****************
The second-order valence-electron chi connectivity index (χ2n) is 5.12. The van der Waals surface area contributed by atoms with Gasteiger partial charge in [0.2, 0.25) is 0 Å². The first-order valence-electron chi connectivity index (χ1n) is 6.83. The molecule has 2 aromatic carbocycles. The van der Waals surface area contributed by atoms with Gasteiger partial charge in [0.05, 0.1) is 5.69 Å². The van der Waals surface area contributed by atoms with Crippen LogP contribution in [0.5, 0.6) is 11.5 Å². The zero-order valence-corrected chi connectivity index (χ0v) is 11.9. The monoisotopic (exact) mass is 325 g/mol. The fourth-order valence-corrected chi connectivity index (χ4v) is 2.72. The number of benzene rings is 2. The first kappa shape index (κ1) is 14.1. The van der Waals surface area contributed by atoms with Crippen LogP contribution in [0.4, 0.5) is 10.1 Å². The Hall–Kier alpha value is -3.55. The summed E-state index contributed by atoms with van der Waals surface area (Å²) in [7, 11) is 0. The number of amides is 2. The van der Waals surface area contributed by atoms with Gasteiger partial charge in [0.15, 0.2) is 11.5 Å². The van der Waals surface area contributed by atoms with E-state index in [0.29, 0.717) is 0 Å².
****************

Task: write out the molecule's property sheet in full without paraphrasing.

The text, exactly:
The second-order valence-electron chi connectivity index (χ2n) is 5.12. The van der Waals surface area contributed by atoms with Gasteiger partial charge in [0.2, 0.25) is 0 Å². The first-order valence-electron chi connectivity index (χ1n) is 6.83. The molecule has 2 aromatic carbocycles. The van der Waals surface area contributed by atoms with Gasteiger partial charge in [0.05, 0.1) is 5.69 Å². The van der Waals surface area contributed by atoms with Crippen LogP contribution in [0.5, 0.6) is 11.5 Å². The zero-order valence-corrected chi connectivity index (χ0v) is 11.9. The monoisotopic (exact) mass is 325 g/mol. The fourth-order valence-corrected chi connectivity index (χ4v) is 2.72. The number of benzene rings is 2. The first kappa shape index (κ1) is 14.1. The van der Waals surface area contributed by atoms with Crippen LogP contribution in [0.4, 0.5) is 10.1 Å². The Hall–Kier alpha value is -3.55. The summed E-state index contributed by atoms with van der Waals surface area (Å²) in [7, 11) is 0. The number of amides is 2. The van der Waals surface area contributed by atoms with Gasteiger partial charge in [0.15, 0.2) is 11.5 Å². The van der Waals surface area contributed by atoms with E-state index in [0.29, 0.717) is 0 Å².